The month-long retrospective of Japanese director Kenji Mizoguchi’s films at the Museum of the Moving Image in New York provides for a unique angle of vision on the role of women in both cinema and society—as well as an overdue consideration of whether or not feminism is truly a “Western” phenomenon.
Watching them as a woman of color was a fascinating exercise in self-discovery and a reminder of why cultural relativism can be so deleterious to our empowerment; shuffling different peoples of color into separate silos not only denies us empathy with whites, but with each other, and cribs our ability to learn and grow together. Cultural relativism would hold that I, as a Puerto Rican lass who grew up on the Mainland, have nothing to learn from the experience of Japanese women, and that “feminism” was an imperialist intervention upon non-Western peoples; Mizoguchi’s cinema, as well as modern Japanese literature, puts the lie to both.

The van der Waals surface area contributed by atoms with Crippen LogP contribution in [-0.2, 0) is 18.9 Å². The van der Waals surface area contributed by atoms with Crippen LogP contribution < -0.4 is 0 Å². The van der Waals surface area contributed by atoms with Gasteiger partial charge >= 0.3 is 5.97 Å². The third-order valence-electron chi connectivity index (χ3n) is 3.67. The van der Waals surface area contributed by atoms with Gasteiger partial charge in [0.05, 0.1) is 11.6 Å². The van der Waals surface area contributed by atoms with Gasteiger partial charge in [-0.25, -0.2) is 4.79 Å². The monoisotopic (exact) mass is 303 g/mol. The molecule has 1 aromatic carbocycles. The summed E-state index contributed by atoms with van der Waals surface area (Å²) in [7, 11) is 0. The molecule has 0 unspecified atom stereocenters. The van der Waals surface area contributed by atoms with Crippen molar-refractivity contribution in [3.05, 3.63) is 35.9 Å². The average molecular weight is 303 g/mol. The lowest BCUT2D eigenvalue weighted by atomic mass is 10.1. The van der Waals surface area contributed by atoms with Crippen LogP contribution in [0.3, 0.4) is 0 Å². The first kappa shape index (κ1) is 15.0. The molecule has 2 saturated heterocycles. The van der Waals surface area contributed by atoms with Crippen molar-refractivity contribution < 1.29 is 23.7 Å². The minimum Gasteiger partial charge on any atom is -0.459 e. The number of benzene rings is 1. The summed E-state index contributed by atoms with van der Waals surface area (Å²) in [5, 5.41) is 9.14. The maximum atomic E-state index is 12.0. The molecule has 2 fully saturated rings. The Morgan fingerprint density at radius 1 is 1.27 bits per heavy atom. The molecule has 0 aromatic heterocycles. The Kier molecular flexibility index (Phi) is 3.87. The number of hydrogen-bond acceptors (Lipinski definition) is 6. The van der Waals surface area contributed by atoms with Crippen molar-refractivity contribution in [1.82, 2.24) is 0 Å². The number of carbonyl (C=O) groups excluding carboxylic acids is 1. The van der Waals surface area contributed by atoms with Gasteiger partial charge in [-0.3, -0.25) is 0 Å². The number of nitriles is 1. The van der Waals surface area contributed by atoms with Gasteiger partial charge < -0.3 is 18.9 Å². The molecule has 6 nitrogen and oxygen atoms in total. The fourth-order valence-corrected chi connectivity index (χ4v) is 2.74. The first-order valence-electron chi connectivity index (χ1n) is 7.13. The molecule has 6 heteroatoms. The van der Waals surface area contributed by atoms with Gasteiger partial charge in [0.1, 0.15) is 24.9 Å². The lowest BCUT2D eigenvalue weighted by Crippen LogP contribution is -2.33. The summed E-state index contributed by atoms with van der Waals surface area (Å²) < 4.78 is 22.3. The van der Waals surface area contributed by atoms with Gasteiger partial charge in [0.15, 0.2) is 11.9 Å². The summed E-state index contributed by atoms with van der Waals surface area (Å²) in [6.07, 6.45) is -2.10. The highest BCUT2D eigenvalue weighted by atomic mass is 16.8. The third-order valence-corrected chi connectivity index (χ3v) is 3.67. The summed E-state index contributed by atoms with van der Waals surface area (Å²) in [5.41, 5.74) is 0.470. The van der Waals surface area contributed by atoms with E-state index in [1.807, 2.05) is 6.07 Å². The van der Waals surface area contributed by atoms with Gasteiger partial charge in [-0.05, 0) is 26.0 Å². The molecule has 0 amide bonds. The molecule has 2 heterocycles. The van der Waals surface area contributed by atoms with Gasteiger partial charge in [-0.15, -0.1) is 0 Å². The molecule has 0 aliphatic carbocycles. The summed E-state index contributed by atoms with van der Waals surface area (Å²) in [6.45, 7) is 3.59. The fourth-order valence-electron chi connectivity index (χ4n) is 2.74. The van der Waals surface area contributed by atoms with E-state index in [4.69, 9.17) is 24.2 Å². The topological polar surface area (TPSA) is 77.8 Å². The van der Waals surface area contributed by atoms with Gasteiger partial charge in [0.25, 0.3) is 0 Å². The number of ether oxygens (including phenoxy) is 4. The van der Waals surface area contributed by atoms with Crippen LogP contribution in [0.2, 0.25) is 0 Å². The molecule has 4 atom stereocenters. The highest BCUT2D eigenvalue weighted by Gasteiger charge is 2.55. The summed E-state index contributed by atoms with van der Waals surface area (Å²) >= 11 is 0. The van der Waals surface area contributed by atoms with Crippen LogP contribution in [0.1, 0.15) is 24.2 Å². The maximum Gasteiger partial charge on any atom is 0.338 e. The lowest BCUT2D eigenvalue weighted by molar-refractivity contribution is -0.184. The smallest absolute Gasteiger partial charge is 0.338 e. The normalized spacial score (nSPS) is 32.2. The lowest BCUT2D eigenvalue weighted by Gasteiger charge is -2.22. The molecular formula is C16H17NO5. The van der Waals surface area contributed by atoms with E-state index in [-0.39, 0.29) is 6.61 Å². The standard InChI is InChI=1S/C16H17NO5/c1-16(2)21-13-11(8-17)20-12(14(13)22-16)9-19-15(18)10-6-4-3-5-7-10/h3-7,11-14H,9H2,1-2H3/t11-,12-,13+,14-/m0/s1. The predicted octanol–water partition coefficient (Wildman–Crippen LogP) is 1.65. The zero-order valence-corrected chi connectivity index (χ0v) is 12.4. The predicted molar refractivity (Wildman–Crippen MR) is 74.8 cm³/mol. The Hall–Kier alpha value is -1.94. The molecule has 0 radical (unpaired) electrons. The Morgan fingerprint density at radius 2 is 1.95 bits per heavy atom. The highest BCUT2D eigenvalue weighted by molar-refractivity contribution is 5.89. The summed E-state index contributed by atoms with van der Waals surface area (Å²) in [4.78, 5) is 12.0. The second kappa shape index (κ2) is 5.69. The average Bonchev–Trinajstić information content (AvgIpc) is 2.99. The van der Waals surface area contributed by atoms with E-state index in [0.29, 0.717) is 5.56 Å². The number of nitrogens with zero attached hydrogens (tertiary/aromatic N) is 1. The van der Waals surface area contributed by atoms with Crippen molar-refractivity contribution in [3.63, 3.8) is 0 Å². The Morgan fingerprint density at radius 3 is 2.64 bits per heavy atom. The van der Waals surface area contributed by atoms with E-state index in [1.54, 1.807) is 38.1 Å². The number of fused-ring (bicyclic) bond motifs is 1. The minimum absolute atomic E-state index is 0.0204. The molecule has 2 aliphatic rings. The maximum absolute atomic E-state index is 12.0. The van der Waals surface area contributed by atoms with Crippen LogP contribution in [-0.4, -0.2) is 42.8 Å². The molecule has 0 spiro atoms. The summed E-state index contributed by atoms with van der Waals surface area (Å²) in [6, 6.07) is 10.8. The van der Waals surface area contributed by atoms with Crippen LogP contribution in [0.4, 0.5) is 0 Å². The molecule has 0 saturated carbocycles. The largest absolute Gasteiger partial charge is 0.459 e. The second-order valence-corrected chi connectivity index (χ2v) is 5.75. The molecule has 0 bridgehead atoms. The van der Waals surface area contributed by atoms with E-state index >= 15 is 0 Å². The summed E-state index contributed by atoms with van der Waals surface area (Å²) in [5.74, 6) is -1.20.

Mizoguchi, relatively esoteric today to Anglophone audiences, was a passionate feminist writer and director whose black-and-white images of gendered society were at once Spartan and elaborate. From shoestring budgets he created masterpieces that still unnerve 21st century sensibilities. Were he a woman pitching ideas for these films today, he’d doubtlessly be castigated as a shrill and strident harpy by an industry whose male dominion is itself a fitting subject for a Mizoguchi film.
For him, the subjugation of women was the ball and chain to all human progress and was an especially sonorous leitmotif in Japanese history. There is a pessimistic sorrow to his often angry films, but they are hopeful in ways that should interest modern feminist audiences: they furnish us with painterly images of forthright and unbowed women; women who take refuge in one another; women who are activists; women who are not bound by essentialism or traditionalism. Mizoguchi’s 1949 historical drama, My Love Has Been Burning (Waga Koi wa Moenu), is powerfully resonant across oceans and decades. It depicts Japan in the throes of political transformation, leading in 1890, to the nation’s first elections. Our heroine is Eiko Hirayama, a women’s rights activist who runs a school and has ties to the revolutionary Liberal Party.